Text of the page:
• Posted by HousingWonk

      Great link. Article also notes that for places in seismic zones like SF, its just not going to happen. And even in areas without the seismic issues (like Chicago), its not going to happen because of economics. Article notes that EVEN in NYC, its only happening in Midtown – where real estate is still way more expensive than in SF.

      There’s a lot of stuff that just because you zone it that way, often doesn’t make sense from a cost/constructability/economics perspective. Its only fairly recently that the housing market in SF has gotten so extreme that mid-rise structures have started to pencil. Until fairly recently, it was either stay under 65 feet to stay in wood – either wise, its shift to concrete superstructures and go tall, tall, tall.

      The West Coast’s seismic zone shifts a lot of these cost/benefit calculations. What works in NYC, often does not work here. Why are they able to build so much new construction residential mid-rise in NYC? Because they can in concrete block-and-plank in New York, where here our seismic code makes that fairly impossible.

      • Posted by zig

        Why is it in other countries the world over it pencils out to have mid-rise residential all over the place even in relatively middle income countries? The land and construction costs are just that much higher relative to the rents people can pay?

        Also in the suburb I live in when it was allowed people did build a handful of 10-12 story residential buildings and they are still very expensive to live in (and this was way before it was so crazy expensive to live there)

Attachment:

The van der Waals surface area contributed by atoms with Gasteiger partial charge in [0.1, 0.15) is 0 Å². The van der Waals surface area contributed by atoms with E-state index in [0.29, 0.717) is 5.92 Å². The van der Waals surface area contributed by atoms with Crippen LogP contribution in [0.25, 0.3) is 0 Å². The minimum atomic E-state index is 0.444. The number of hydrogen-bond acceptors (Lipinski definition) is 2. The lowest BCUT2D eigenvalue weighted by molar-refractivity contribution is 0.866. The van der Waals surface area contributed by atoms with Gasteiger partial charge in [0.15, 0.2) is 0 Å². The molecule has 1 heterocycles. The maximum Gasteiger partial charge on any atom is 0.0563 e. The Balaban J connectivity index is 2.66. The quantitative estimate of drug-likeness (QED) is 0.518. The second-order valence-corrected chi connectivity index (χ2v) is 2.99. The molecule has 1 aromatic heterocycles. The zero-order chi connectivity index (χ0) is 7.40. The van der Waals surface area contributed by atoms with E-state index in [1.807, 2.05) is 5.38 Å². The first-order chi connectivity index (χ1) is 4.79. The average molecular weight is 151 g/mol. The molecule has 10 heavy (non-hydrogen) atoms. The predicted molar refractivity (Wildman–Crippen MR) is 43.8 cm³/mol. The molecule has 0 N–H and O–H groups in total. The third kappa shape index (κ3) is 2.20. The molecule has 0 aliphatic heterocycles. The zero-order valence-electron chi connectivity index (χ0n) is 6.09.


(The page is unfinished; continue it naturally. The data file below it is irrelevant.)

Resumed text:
I am skeptical that there would not be a lot more if they were allowed by now

        • Posted by francis

          My guess is lower labor costs and economies of scale.

    • Posted by Futurist

      Zero to do with income inequality.

      • Posted by HousingWonk

        Its shorthand for a market featuring a lot of millionaires. Which I think was pretty clear from the article.

    • Posted by SocketSite

      Because engineering and building materials never advance, especially not in this environment, and generic statements about specific sites, designs and markets are above reproach…

  8. Posted by Aaron Goodman

    We have lost any semblance of scale, urban guidelines, and understanding of our built environment.

    If real estate and the financial sector drives the planning and design, of our urban environments, than you get real estate and financial architecture and urban planning which typically ignores the public, the people, and the place-making… NYC is not SF, just as SF is not NYC… somebody will eventually figure it out when the Transamerica tower is surrounded by buildings resembling the BofA building… and the shadows around the city grow, to gothamist proportions….

    • Posted by parklife


      The likelihood of the Transamerica tower being surrounded by buildings resembling the BofA building is about equal to the likelihood that Donald Trump will be the next mayor of SF. The northern portion of the FiDi is pretty much off-limits to new, substantial development.

    • Posted by zig

      Just curious how cities were created and thrived before there was the professional “planners” who wrote lots of reports (and I mean this in the advocacy soft sense not the former engineering sense)?